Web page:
30 Copyright © 2006 Pearson Education, Inc., publishing as Benjamin Cummings Normal Skin Color Determinants  Melanin  Yellow, brown or black  Yellow, brown or black pigments  Carotene  Orange-yellow  Orange-yellow pigment from some vegetables  Hemoglobin  Red  Red coloring from blood cells in dermis capillaries  Oxygen content  Oxygen content determines the extent of red coloring  Cyanosis  Cyanosis – skin appears bluish due to low blood oxygen

31 Copyright © 2006 Pearson Education, Inc., publishing as Benjamin Cummings Albinism

32 Copyright © 2006 Pearson Education, Inc., publishing as Benjamin Cummings  The eyes of an albino animal appear red because the colour of the red blood cells in the underlying retinal blood vessels shows through where there is no pigment to obscure it

33 Copyright © 2006 Pearson Education, Inc., publishing as Benjamin Cummings

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36 Appendages of the Skin  Sebaceous glands oil ( sebum )  Produce oil ( sebum )  Lubricant for skin  Kills bacteria hair follicles  Most with ducts that empty into hair follicles puberty  Glands are activated at puberty  Acne  Acne – infection of sebaceous gland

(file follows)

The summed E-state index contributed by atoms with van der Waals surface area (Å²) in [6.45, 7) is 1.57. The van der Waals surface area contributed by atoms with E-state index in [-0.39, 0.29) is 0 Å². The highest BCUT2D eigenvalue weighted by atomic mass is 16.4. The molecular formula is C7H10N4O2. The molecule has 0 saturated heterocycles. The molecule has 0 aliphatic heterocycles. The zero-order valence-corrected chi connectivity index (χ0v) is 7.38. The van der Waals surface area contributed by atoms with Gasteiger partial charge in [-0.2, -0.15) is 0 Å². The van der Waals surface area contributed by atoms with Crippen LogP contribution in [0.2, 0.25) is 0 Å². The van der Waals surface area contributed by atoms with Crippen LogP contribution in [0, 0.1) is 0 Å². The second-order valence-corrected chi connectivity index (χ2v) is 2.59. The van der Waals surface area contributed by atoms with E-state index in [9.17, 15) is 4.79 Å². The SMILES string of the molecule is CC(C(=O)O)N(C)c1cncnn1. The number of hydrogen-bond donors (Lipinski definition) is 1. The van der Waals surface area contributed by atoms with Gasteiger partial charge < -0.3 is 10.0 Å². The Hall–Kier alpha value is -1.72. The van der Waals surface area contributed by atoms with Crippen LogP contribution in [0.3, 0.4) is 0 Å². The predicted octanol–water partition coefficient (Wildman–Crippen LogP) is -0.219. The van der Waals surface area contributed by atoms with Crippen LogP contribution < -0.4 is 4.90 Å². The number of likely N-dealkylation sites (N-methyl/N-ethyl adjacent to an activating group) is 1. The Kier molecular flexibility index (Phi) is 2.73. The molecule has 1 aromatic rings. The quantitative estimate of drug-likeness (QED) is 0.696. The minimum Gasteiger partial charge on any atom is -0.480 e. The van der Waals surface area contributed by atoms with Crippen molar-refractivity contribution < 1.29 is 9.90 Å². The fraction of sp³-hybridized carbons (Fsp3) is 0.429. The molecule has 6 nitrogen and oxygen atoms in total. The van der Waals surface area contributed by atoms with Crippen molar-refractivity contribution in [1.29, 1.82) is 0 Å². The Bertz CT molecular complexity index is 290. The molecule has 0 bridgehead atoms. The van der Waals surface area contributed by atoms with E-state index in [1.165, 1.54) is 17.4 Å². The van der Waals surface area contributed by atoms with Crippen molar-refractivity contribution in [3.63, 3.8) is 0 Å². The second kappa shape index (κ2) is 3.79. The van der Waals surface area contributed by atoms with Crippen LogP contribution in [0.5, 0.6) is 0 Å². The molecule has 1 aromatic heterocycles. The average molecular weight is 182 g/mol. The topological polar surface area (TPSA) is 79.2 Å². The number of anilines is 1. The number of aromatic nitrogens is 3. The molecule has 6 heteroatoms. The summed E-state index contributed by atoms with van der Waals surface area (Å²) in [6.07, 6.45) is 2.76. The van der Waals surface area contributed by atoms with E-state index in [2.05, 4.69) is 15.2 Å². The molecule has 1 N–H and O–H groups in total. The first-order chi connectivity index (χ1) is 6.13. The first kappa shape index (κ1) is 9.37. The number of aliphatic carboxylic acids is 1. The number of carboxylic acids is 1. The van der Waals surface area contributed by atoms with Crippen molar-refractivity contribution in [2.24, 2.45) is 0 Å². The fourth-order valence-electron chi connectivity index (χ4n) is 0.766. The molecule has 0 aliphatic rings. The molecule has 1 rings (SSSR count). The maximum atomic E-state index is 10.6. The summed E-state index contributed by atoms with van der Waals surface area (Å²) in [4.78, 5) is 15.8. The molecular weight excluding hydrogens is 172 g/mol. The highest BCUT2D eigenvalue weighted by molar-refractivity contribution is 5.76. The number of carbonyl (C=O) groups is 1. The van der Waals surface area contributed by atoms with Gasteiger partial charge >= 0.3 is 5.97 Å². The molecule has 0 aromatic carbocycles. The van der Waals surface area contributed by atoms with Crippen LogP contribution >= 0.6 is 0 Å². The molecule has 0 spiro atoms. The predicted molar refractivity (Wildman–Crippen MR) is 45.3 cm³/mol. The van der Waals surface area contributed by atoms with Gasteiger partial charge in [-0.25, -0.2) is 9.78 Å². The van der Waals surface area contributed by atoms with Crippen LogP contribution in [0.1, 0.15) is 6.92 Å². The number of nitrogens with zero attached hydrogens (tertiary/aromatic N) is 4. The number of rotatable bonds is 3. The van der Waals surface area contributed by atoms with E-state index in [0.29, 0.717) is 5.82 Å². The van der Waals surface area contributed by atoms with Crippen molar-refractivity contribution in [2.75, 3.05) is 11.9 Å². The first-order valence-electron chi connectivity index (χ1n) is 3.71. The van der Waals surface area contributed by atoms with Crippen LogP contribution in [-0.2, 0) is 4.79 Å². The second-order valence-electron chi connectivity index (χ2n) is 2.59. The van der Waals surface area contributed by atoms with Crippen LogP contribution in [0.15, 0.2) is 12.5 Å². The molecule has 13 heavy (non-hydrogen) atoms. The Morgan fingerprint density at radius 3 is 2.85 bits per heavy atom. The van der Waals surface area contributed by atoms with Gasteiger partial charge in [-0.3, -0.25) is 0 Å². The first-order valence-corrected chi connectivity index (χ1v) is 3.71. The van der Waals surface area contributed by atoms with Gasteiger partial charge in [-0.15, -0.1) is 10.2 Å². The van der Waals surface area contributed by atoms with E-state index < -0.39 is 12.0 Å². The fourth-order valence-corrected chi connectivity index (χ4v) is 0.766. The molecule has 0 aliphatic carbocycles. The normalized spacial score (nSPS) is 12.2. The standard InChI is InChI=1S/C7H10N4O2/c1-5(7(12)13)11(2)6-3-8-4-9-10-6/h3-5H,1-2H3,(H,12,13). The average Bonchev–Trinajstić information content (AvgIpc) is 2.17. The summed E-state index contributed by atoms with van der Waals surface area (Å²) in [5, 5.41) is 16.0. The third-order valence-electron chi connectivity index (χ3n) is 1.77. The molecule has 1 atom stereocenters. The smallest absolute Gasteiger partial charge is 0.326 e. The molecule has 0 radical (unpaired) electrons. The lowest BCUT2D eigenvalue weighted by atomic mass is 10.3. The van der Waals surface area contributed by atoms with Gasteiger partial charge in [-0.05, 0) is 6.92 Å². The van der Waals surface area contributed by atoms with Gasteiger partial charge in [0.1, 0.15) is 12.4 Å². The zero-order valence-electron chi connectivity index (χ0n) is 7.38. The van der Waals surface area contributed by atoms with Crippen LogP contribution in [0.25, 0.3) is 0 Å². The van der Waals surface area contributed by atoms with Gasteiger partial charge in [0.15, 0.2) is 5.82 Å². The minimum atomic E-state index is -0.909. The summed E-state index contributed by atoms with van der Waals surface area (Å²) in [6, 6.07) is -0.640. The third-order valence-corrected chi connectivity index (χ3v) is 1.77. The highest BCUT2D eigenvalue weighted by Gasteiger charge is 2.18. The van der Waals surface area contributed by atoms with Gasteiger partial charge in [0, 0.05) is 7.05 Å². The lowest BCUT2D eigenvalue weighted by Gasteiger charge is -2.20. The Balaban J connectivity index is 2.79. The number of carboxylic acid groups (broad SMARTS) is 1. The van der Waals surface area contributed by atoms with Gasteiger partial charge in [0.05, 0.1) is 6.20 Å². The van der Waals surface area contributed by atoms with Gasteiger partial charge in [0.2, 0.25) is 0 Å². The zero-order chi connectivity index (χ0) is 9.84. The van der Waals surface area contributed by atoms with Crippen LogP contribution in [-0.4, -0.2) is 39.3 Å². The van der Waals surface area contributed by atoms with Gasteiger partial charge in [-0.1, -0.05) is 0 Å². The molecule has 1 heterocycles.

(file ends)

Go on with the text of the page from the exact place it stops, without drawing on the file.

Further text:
37 Copyright © 2006 Pearson Education, Inc., publishing as Benjamin Cummings Figure 06.d

38 Copyright © 2006 Pearson Education, Inc., publishing as Benjamin Cummings Appendages of the Skin  Sweat glands  Widely distributed in skin  Two types  Eccrine  Open via duct to pore on skin surface  Respond to elevated body temperature  Apocrine  Ducts empty into hair follicles  Respond to emotional stress

39 Copyright © 2006 Pearson Education, Inc., publishing as Benjamin Cummings Sweat and its Function  Eccrine  Water, salt, vitamin C, wastes, lactic acid baterial  Acidic – inhibits baterial growth temperature  Aids in homeostasis of body temperature 7 Liters of water  May loose up to 7 Liters of water in sweat forehead, neck, and back  Common on forehead, neck, and back

40 Copyright © 2006 Pearson Education, Inc., publishing as Benjamin Cummings Sweat and its Function  Apocrine  Fatty acids & proteins bacteria odor  Used as food by bacteria which then cause an odor  Axillary and genital  Axillary and genital areas puberty  Function at puberty